Pyramid relativism suggests that our concepts, beliefs, and standards are more precise and well defined than they actually seem to be. Such accounts also fit most naturally with a foundationalist picture of justification, and this picture doesn't accurately depict many of our actual epistemic practices. Furthermore, features like centrality and depth come in degrees, and we would be hard pressed to name the foundational principles of our own framework. Raft relativism can accommodate these facts more easily than pyramid relativism can.
Raft frameworks are more difficult to individuate than pyramid frameworks, but this is not clearly a drawback, since there is no reason to think that there is always a clear fact of the matter as to whether two groups have the same culture, language or, more generally, framework. Often it is more enlightening to simply note the most salient similarities and differences between groups, without worrying about thresholds or sharp yes-or-no answers.
Claims about top-down processing and theory-ladeness are descriptive claims about the human perceptual system, and by themselves do not entail any normative conclusions. But, various writers add, the way that observations are colored by our beliefs and expectations makes it difficult, perhaps even impossible, to adjudicate between competing scientific theories or paradigms, forms of life, or the like.
Many philosophers of science had believed that a theory-neutral observation language existed which could be used to frame theory-neutral descriptions of scientific observations. Others spoke of a given, non-conceptual, element in experience. If such claims were correct, then theory-neutral observations, a sort of perceptual Archimedean point, could be used to adjudicate competing claims in a what that would not beg the question in favor of one party and to the detriment of the other.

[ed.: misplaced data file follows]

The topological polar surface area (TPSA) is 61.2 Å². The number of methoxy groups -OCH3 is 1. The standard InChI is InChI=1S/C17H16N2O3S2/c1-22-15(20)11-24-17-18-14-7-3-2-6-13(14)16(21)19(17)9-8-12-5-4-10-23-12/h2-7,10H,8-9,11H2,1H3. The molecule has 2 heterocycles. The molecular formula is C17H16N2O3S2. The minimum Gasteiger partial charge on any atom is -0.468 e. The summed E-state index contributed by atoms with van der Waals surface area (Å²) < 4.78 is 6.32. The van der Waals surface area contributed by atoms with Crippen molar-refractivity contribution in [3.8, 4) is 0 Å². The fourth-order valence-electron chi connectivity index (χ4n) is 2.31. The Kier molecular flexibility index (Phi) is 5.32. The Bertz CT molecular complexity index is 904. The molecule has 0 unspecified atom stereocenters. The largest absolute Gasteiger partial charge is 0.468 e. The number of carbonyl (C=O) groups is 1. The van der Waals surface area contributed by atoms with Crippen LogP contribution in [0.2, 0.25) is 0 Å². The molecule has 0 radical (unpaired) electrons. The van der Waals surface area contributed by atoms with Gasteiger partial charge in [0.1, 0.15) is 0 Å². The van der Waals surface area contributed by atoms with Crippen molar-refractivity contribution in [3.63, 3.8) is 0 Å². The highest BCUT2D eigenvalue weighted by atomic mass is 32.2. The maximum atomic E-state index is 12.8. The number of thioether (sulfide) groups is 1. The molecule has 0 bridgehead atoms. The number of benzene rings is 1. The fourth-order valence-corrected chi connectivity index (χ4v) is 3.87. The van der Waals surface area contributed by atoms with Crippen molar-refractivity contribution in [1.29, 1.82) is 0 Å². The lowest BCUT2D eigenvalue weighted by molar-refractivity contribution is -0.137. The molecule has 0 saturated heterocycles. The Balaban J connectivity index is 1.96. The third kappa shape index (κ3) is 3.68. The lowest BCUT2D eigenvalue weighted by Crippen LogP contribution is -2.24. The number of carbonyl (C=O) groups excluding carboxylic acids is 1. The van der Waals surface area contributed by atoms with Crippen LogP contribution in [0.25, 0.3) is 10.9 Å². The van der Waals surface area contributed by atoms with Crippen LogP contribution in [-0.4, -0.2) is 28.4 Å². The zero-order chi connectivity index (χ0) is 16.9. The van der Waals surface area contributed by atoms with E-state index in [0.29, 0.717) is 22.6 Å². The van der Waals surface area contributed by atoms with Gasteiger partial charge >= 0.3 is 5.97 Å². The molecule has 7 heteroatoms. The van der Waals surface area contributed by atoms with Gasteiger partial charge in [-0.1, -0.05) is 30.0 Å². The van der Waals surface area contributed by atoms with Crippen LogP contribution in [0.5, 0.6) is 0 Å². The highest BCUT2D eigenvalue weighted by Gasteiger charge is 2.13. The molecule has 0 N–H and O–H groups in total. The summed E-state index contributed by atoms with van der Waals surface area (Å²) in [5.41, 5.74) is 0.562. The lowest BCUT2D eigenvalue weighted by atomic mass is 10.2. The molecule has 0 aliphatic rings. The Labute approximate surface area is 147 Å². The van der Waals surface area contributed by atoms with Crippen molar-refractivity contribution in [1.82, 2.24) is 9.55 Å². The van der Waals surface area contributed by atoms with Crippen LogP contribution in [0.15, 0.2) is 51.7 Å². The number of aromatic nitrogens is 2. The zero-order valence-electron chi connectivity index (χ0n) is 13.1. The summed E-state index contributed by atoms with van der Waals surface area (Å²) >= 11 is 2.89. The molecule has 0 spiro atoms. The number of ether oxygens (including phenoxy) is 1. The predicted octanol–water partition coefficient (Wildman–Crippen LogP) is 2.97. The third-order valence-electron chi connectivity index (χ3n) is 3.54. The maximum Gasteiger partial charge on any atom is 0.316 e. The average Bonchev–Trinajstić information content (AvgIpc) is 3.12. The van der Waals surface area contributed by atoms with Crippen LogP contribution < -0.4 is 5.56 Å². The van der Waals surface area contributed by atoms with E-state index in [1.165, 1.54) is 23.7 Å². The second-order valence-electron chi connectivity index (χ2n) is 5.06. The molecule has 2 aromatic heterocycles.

Such arguments were given a prominent role by philosophers of science like Norwood Russell Hanson (1958), Thomas Kuhn (1962), and Paul Feyerabend (1975/1993) argue that scientific observation is theory-laden. Their claims were important because many philosophers of science had supposed that there is a observation language that could be used to describe experience in a neutral way, independent of any theories. the existence of such a language would weaken many relativistic claims, since it would a neutral, non-question begging perspective from which we adjudicate the claims of competing conceptions of the world. And many other writers, from anthropologists to art historians, make related points, urging that perception is influenced by various aspects of language or culture.
For example, in a much-cited thought experiment, Hanson (1958, Ch. 1) asks us to imagine Tycho Brahe (an advocate of a geocentric picture of the solar system) and Johannes Kepler (an advocate of a heliocentric view) as they gaze to the east at sunrise. Although they do see the same object, the sun, Hanson tells us they see it very differently. Tycho sees the sun rising, whereas Kepler sees the horizon dipping or falling away from the fixed and immobile sun. Hence there is no neutral observational framework that allows them to determine who is correct.
Such claims are sometimes used (often in conjunction with other premises) to support various species of normative relativism, especially normative epistemological relativism, by noting the fundamental role of observation in forming and justifying our beliefs. At the very least, such arguments would eliminate simple pictures of justification as based in perception which would, if correct, be a serious obstacle to relativism (responses so such arguments are discussed below in 5.2).